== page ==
English 325: Midterm Exam Study Guide

The purpose of this study guide is not to indicate exactly what will be on the exam. The ideas below are intended to help organize your studying and to think about the works we've read and studied this semester. Use these ideas with 1.) 1.) your notes and own ideas to think about the poems and prose we have read and 2.) a review of the texts we've read--key passages.  Don't forget the Intro. to the Victorian Age and the Queen Victoria's Empire video give you historical and social context for many of these ideas, along with the author bios. This is not an all-inclusive list and does not cover every idea or work that may be on the midterm exam.

A main focus should be the course themes (Course Notes) around which our course is organized. (See below.)  Think about how each work we've read and discussed reflects its theme.  But also consider how individual works address more than one theme.    The exam will cover the Intro to the Victorian Age through Dr J & Mr H--mainly Dr Jekyll's narrative, ch 10.

Write out practice responses to previous quiz questions and questions you make up. Remember the quiz examples we went over in class. The Watson card from in-class group work should be helpful. The Course Notes (website) page also has info. to help you study.

Question types:

  1. Identifications: You will identify an unmarked passage (title of the poem or prose piece) and explain its significance as well as its relationship to the entire work.  (I will not give you obscure passages.)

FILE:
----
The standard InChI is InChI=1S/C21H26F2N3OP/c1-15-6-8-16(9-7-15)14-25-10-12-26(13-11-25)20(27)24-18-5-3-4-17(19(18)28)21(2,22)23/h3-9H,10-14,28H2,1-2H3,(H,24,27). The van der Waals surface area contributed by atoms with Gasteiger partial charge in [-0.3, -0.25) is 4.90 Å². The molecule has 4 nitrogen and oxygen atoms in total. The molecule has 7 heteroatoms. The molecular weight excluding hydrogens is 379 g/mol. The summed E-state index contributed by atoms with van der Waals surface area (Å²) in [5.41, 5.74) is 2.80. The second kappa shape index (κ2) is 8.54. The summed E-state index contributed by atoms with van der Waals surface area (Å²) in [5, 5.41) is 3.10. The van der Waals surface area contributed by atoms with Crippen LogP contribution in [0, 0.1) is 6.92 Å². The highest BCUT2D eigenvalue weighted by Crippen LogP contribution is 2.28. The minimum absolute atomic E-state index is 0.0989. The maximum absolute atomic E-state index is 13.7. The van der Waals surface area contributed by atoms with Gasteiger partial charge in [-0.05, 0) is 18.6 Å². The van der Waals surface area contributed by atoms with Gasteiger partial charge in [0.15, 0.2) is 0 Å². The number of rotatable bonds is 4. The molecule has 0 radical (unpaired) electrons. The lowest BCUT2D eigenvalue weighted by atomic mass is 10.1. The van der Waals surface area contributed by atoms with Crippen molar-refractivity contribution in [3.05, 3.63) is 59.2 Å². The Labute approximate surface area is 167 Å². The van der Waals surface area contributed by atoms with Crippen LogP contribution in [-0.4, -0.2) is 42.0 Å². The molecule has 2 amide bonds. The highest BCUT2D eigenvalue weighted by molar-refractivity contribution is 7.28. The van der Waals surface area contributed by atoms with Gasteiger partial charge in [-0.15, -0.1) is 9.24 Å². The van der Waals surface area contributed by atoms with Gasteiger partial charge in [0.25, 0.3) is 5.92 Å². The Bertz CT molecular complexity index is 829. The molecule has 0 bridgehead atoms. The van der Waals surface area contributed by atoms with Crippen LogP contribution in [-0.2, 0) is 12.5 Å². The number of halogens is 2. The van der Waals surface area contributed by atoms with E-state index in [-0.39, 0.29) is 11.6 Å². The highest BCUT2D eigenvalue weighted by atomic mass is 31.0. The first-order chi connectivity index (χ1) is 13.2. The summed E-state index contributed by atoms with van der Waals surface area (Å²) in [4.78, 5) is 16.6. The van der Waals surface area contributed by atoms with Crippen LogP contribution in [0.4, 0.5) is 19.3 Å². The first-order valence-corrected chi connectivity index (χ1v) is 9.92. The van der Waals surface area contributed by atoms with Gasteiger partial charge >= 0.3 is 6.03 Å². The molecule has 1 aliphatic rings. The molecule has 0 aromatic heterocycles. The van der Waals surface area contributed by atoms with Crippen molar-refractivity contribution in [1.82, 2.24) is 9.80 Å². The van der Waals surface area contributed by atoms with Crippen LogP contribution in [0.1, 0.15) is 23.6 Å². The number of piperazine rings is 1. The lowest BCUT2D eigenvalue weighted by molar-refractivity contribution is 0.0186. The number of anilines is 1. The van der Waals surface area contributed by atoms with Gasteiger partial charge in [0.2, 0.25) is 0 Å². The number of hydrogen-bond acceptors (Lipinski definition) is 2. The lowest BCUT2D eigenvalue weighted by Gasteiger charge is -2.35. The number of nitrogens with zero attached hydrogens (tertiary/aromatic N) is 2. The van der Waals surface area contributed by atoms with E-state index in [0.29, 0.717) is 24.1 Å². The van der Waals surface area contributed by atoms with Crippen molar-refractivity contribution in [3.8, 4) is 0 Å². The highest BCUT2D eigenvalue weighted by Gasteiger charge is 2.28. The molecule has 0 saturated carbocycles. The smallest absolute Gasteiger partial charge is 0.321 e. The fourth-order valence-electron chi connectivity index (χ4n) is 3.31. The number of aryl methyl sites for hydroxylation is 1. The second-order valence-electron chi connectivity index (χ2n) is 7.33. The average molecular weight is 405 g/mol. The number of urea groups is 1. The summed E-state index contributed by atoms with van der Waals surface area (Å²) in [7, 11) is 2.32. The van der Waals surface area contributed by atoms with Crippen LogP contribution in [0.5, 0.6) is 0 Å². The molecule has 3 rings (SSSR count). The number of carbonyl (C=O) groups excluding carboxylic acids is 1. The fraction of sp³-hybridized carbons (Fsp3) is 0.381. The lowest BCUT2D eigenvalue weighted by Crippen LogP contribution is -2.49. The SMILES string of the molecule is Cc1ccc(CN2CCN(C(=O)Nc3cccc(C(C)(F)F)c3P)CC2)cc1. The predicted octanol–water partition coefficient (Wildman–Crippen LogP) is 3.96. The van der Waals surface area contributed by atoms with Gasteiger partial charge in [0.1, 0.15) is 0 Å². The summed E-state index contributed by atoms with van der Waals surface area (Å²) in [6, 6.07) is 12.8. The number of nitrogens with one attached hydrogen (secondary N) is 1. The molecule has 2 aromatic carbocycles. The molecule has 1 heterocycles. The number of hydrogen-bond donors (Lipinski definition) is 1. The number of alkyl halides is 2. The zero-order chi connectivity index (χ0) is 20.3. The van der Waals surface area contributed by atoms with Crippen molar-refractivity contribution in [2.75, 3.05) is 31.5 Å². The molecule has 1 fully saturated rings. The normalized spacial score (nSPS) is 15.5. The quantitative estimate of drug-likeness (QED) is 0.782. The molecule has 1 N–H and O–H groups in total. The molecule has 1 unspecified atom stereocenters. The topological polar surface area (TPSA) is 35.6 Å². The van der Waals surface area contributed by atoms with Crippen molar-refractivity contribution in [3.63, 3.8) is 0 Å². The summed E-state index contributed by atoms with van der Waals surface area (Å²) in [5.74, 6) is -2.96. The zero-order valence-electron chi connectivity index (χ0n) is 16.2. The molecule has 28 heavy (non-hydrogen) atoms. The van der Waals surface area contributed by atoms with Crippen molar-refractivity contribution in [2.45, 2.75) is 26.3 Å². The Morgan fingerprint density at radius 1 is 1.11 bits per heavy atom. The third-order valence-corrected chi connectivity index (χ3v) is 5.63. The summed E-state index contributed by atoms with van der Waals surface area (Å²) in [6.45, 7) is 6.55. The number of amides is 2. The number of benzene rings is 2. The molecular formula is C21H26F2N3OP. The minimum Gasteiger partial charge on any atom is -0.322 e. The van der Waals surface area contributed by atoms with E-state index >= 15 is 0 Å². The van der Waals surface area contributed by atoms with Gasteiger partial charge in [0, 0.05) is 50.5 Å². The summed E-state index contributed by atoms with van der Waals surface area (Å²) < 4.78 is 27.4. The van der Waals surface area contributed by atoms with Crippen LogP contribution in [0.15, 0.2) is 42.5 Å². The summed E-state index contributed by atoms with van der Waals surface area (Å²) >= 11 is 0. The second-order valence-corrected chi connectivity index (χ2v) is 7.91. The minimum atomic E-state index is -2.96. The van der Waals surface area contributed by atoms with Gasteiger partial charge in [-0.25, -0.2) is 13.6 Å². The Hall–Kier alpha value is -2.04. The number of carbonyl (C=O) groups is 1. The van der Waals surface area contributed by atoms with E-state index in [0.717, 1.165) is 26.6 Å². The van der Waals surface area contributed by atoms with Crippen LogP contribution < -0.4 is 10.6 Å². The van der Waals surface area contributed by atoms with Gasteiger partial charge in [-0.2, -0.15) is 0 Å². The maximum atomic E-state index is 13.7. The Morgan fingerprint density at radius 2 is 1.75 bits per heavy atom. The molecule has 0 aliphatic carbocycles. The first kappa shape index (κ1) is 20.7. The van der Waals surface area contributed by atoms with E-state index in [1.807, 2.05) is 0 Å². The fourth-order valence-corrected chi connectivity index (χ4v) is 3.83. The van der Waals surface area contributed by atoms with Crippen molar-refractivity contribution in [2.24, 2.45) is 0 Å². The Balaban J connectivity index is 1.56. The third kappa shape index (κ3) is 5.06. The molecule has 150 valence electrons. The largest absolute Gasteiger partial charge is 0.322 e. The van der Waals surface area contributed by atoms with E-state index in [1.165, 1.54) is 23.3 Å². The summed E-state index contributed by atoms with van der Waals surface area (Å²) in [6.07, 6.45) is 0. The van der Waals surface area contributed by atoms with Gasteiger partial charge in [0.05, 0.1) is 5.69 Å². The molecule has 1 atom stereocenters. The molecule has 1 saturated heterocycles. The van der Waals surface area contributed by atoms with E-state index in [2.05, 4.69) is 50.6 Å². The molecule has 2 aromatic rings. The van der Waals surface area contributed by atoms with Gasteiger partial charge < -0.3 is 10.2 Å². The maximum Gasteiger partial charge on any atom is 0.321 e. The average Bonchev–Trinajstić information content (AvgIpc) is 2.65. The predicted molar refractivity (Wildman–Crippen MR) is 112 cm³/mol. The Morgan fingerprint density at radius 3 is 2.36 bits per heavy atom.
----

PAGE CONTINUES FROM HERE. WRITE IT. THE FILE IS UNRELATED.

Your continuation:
2. Multiple choice, matching, or fill in the blank
  3. Short Answer*

*like quiz questions.

Time for midterm: You will have the full class period--75mins--for thinking, writing, and revising/editing)

You will also have some choices about questions you have to answer.

Below are some issues we have considered this semester. Expand on these and add works not listed here. Also, works might fit in more than one category. The midterm will cover the Intro to the Victorian Age through Dr Jekyll and Mr. Hyde. You should know some basic dates (e.g., beginning and ending of the Victorian Age) as well as key historical events (e.g., Hamidian massacres)



We focused our theme of empire using postcolonial theory.  A key idea from this theory is the idea of "cultural imperialism," a term used by critic Edward Said.  As we discussed in "TSB," force begets force, a warning that force as a way of governing an empire had violent repercussions.  However, rather than the use of force--or in addition to the use of force--this imperialism used a Eurocentric discourse (e.g., white, European values and attitudes) to define indigenous people as uncultured, primitive, impulsive, and inferior. This distinction helps to answer our questions: What are the distinctions between colonialism and the (new) imperialism?  (See the NA Intro to the Victorian Age/bkgrd info on empire.) We also considered empire as a place (realism, geography) and an idea (romance, storytelling).  Does the storyteller (e.g., Dr. Watson/narrator of "TMWWBK") control and shape our view of indigenous peoples, British citizens who travelled abroad, or the empire itself in negative and positive ways?  Also, how are empire and storytelling dependent on each other (e.g., the empire as a blank, open space to be filled, stories as having a narrator who shapes and interprets them, and stories as promoting adventure and cultural values that perpetuate empire, even living a story (fiction) by making it real).  And what is the relationship between the use of force and storytelling?  Are they mutually reinforcing?  At odds with each other?  Both? Can literature be used to call on a nation or empire to act morally and ethically? Finally, is it possible to rule an empire benevolently, responsibly, and justly?  Can military and industrial power be used to enforce moral and ethical values?  Or is the idea of having an empire antithetical to moral and ethical human and social values?